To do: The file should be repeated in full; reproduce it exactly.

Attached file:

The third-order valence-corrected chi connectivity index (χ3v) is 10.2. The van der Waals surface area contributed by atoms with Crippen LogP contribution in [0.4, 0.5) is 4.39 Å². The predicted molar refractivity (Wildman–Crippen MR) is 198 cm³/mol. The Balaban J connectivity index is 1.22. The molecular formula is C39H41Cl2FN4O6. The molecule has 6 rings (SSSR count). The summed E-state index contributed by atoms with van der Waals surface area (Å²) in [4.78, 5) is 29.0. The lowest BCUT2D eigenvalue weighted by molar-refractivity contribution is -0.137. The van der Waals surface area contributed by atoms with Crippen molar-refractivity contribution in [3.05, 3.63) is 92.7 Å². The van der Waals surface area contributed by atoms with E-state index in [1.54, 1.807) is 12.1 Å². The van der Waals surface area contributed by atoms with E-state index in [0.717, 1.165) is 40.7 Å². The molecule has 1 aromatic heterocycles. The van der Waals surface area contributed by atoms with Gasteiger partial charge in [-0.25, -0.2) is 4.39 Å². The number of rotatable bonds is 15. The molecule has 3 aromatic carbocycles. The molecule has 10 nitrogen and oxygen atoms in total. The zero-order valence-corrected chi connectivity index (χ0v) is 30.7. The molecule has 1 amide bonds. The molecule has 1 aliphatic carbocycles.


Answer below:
The third-order valence-corrected chi connectivity index (χ3v) is 10.2. The van der Waals surface area contributed by atoms with Crippen LogP contribution in [0.4, 0.5) is 4.39 Å². The predicted molar refractivity (Wildman–Crippen MR) is 198 cm³/mol. The Balaban J connectivity index is 1.22. The molecular formula is C39H41Cl2FN4O6. The molecule has 6 rings (SSSR count). The summed E-state index contributed by atoms with van der Waals surface area (Å²) in [4.78, 5) is 29.0. The lowest BCUT2D eigenvalue weighted by molar-refractivity contribution is -0.137. The van der Waals surface area contributed by atoms with Crippen molar-refractivity contribution in [3.05, 3.63) is 92.7 Å². The van der Waals surface area contributed by atoms with E-state index in [1.54, 1.807) is 12.1 Å². The van der Waals surface area contributed by atoms with E-state index in [0.717, 1.165) is 40.7 Å². The molecule has 1 aromatic heterocycles. The van der Waals surface area contributed by atoms with Gasteiger partial charge in [-0.25, -0.2) is 4.39 Å². The number of rotatable bonds is 15. The molecule has 3 aromatic carbocycles. The molecule has 10 nitrogen and oxygen atoms in total. The zero-order valence-corrected chi connectivity index (χ0v) is 30.7. The molecule has 1 amide bonds. The molecule has 1 aliphatic carbocycles.